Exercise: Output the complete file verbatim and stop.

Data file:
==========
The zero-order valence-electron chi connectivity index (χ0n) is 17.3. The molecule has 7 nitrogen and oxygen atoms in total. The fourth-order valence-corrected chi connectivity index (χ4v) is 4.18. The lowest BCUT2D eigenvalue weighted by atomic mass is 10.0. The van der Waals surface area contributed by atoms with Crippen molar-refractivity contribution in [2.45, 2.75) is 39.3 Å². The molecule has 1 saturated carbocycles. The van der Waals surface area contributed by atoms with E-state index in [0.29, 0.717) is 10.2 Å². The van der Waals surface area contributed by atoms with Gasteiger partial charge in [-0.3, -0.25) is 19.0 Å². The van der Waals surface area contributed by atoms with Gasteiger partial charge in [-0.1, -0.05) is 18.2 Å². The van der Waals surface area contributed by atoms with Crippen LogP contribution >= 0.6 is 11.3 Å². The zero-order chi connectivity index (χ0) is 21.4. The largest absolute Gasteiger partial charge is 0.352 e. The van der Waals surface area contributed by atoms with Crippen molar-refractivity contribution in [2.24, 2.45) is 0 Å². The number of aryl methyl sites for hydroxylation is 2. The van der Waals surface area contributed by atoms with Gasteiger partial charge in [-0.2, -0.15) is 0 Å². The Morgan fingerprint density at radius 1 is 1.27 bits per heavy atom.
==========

The zero-order valence-electron chi connectivity index (χ0n) is 17.3. The molecule has 7 nitrogen and oxygen atoms in total. The fourth-order valence-corrected chi connectivity index (χ4v) is 4.18. The lowest BCUT2D eigenvalue weighted by atomic mass is 10.0. The van der Waals surface area contributed by atoms with Crippen molar-refractivity contribution in [2.45, 2.75) is 39.3 Å². The molecule has 1 saturated carbocycles. The van der Waals surface area contributed by atoms with E-state index in [0.29, 0.717) is 10.2 Å². The van der Waals surface area contributed by atoms with Gasteiger partial charge in [-0.3, -0.25) is 19.0 Å². The van der Waals surface area contributed by atoms with Gasteiger partial charge in [-0.1, -0.05) is 18.2 Å². The van der Waals surface area contributed by atoms with Crippen LogP contribution >= 0.6 is 11.3 Å². The zero-order chi connectivity index (χ0) is 21.4. The largest absolute Gasteiger partial charge is 0.352 e. The van der Waals surface area contributed by atoms with Crippen molar-refractivity contribution in [2.24, 2.45) is 0 Å². The number of aryl methyl sites for hydroxylation is 2. The van der Waals surface area contributed by atoms with Gasteiger partial charge in [-0.2, -0.15) is 0 Å². The Morgan fingerprint density at radius 1 is 1.27 bits per heavy atom.